My loved one is the victim of financial elder abuse

Unfortunately financial elder abuse occurs far too frequently in our society.

This can be in the form of physical attack or neglect, and more commonly, financial theft. Various forms of financial elder abuse can occur, including but not limited to, telemarketing fraud, stealing money, jewelry, or personal belongings, intercepting cash or checks, and identify theft, to name a few. Many seniors are unwilling to come forward either out of lack of understanding or embarrassment. However, there is a very powerful tool at your disposal: the Elder Abuse Act. If you believe you or your loved one is a victim of financial elder abuse, don’t be reluctant to assert your rights. Please call an experienced attorney at Webb Law Group.

Frequently Asked Questions

California Welfare and Institutions Code section 15610.30(a) broadly defines financial abuse, which occurs when a person or entity does any of the following:

  • takes, secretes, appropriates, obtains or retains, any interest in real or personal property, for a wrongful use, or with intent to defraud or both; or
  • assists in doing any of the above described acts; or
  • does any of the above described acts through “undue influence” as defined in Welf. & Inst.C. § 15610.70. [Teselle v. McLoughlin, 173 Cal. App. 4th 156, 174, 92 Cal. Rptr. 3d 696, 712 (3d Dist. 2009)]
  • Strangers
  • Friends and/or neighbors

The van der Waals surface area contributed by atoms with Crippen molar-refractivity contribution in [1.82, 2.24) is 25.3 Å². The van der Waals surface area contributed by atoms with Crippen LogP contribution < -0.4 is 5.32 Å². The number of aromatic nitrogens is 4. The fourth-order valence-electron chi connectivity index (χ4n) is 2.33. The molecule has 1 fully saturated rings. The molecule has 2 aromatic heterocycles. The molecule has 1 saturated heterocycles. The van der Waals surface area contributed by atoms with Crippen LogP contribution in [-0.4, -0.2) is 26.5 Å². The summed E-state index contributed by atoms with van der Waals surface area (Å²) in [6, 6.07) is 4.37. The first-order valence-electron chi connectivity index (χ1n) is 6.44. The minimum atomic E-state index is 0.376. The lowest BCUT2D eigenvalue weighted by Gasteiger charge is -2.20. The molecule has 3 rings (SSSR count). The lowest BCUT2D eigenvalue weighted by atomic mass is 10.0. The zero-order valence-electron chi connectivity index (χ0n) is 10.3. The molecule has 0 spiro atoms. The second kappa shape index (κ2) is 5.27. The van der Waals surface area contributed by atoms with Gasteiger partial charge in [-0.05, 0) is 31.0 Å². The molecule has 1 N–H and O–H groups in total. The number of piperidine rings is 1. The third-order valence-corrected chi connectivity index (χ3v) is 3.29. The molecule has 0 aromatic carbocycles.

• Family members
  • Caretakers
  • Financial advisors or someone who manages the elder’s finances
  • Bankers and tellers
  • Insurance and annuity salespersons
  • Mortgage brokers

My loved one is the victim of financial elder abuse.

Senior citizens are often vulnerable to financial exploitation on varying levels. They can be victimized by strangers, family, fiduciaries, caregivers, friends or neighbors. The California Legislature enacted the Elder Abuse Act “to protect elders by providing enhanced remedies which encourage private, civil enforcement of laws against elder abuse and neglect.”

Unlike in a normal fraud case, the financial elder abuse victim need not show actual or reasonable reliance to his or her detriment. Financial elder abuse is a form of fraud where no actual or reasonable reliance must be shown — and in some instances, no intent to defraud need be shown either.

Additionally, financial abuse provides many remedies including attorneys’ fees and costs, in addition to compensatory damages, pain and suffering, and all remedies provided by law. Welf. & Inst.C. § 15657.5 provides that upon proof by a preponderance of the evidence “that a defendant is liable for financial abuse” under Welf. & Inst.C. § 15610.30, “in addition to (compensatory damages) all other remedies otherwise provided by law,” the court shall award attorney fees and costs, including the cost of the services of a conservator devoted to the litigation of a claim for financial abuse. [Wood v. Jamison, 167 Cal. App. 4th 156, 164-165, 83 Cal. Rptr. 3d 877, 884-885 (2d Dist. 2008)] Attorney fees are unilateral to the plaintiff only. [Bell v. Mason, 194 Cal. App. 4th 1102, 125 Cal. Rptr. 3d 229 (2d Dist. 2011), as modified, (May 5, 20110.]

Because a victim can be awarded attorneys’ fees, this statute provides a powerful tool to protect one’s rights. Moreover, if the conduct proven is with malice, oppression, or fraud, punitive damages can be awarded under Civ.C. §3294(b).

If you would like to learn more about financial elder abuse in California, please contact experienced attorneys at Webb Law Group.

Contact Webb Law Group

If you would like to schedule a free, no-risk consultation* with Webb Law Group, call or text (559) 431-4888 or (619) 399-7700 between 7am and 5:30pm Monday – Friday. You can also submit a request through our online form. If we cannot answer you inquiry immediately, we will be in touch within 24 hours.

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